The Telegraph
Since 1st March, 1999
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Single-roof cancer care

Equipment from all over the world and trained nurses from Kerala: the first to ensure quality treatment and the second to prevent wildcat strikes.

State transport minister Subhas Chakraborty on Sunday unveiled Calcutta’s “first super-speciality cancer treatment and research institute”, with 50 beds and a Rs 50-crore investment.

Chakraborty handed over an 18-cottah plot with an existing building in Salt Lake to the brains behind the project — a team of leading oncologists coming together to stem the exodus of patients from Calcutta.

“I have seen cancer patients from Calcutta flocking to Mumbai,” he said. “But this will be a very different hospital from the ones usually seen here,” the minister asserted. Stressing “work culture” as the distinctive feature of the proposed hospital, Chakraborty said: “We have decided to recruit trained nurses from Kerala to avoid union problems.”

Nearly nine lakh new cancer patients queue up at Tata Memorial Hospital in Mumbai every year, of which 60,000 are from West Bengal alone.

“This trend is very disturbing and we must stop it,” agreed member of the faculty Ashis Mukherjee. “I hope the comprehensive infrastructure here contributes in stemming the tide.”

The Salt Lake hospital will have surgical oncology, radiation oncology, medical and haemato-oncology departments, in which a highly experienced team from Tata Memorial Hospital will guide city oncologists, disclosed S.K. Advani, another faculty member.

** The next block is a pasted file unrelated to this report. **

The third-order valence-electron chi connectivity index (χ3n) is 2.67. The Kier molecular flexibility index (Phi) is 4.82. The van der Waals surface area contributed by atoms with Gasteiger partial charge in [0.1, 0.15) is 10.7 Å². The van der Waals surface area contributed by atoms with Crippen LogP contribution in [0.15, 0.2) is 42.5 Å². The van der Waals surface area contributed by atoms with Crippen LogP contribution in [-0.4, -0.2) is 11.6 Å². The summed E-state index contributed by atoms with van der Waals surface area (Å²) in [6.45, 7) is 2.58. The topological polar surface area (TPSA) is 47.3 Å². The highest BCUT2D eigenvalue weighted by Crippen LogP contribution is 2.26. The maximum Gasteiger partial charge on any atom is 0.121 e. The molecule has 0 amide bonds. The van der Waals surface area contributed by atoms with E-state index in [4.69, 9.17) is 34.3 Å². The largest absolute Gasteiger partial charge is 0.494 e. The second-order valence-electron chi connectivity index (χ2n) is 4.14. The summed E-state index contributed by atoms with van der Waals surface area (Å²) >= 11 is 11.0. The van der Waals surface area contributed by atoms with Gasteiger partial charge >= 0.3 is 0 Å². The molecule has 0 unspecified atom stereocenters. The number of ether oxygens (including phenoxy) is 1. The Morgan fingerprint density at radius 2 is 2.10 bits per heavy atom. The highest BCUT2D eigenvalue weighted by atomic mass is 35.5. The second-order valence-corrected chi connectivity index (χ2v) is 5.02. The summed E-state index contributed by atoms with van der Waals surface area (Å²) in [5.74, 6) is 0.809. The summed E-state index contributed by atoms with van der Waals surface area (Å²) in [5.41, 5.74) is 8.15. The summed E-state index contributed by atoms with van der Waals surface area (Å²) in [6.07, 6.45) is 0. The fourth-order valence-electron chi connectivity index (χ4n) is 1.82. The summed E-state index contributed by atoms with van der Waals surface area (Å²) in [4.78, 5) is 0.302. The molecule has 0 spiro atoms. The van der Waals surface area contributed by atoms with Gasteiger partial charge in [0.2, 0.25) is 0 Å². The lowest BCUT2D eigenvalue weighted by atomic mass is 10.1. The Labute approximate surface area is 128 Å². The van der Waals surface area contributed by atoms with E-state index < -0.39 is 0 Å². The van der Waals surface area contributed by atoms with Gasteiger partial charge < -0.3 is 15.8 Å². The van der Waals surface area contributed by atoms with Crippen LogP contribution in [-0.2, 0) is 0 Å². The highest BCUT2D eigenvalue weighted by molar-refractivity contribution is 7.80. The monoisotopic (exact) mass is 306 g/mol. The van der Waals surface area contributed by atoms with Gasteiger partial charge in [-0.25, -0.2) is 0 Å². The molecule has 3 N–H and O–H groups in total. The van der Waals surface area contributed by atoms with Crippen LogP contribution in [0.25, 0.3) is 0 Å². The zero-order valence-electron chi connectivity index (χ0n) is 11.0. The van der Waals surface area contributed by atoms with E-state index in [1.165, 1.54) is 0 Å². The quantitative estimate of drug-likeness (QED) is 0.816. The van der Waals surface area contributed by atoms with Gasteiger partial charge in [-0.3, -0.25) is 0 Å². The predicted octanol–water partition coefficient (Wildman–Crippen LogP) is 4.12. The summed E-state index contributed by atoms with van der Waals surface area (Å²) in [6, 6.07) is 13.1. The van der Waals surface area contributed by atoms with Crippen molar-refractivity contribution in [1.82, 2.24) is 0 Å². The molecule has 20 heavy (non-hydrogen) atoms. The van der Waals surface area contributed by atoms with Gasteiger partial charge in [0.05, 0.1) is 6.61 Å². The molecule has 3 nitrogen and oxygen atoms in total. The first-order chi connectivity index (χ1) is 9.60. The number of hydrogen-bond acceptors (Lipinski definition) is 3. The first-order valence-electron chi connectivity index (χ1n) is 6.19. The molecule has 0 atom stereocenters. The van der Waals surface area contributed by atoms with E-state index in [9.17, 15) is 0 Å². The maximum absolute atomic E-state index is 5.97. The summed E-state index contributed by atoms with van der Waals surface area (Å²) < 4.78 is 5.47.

Advani said: “Calcutta has the human resources but lacks the infrastructure to cope with patient pressure.” The oncologist has volunteered to visit the Salt Lake hospital “once every month”. He said: “Patients here will be able to undergo diagnosis, comprehensive treatment and rehabilitation under one roof, which is lacking in Calcutta.”

The faculty members plan to construct a 10-storeyed building, with ancillary services, like a pathology unit, a radiology department, a blood bank and well-equipped laboratories. “We will lay more stress on preventive oncology at the centre, with bi-weekly special consultation clinics,” said Advani.

One focus area will be the fight against breast cancer. “The incidence of breast cancer has increased by leaps and bounds over the years and this needs to be checked through spread of awareness,” said oncologist A.P. Majumdar. “We believe that preventive programmes undertaken by the faculty here will bring down the incidence of cancer,” said Advani.

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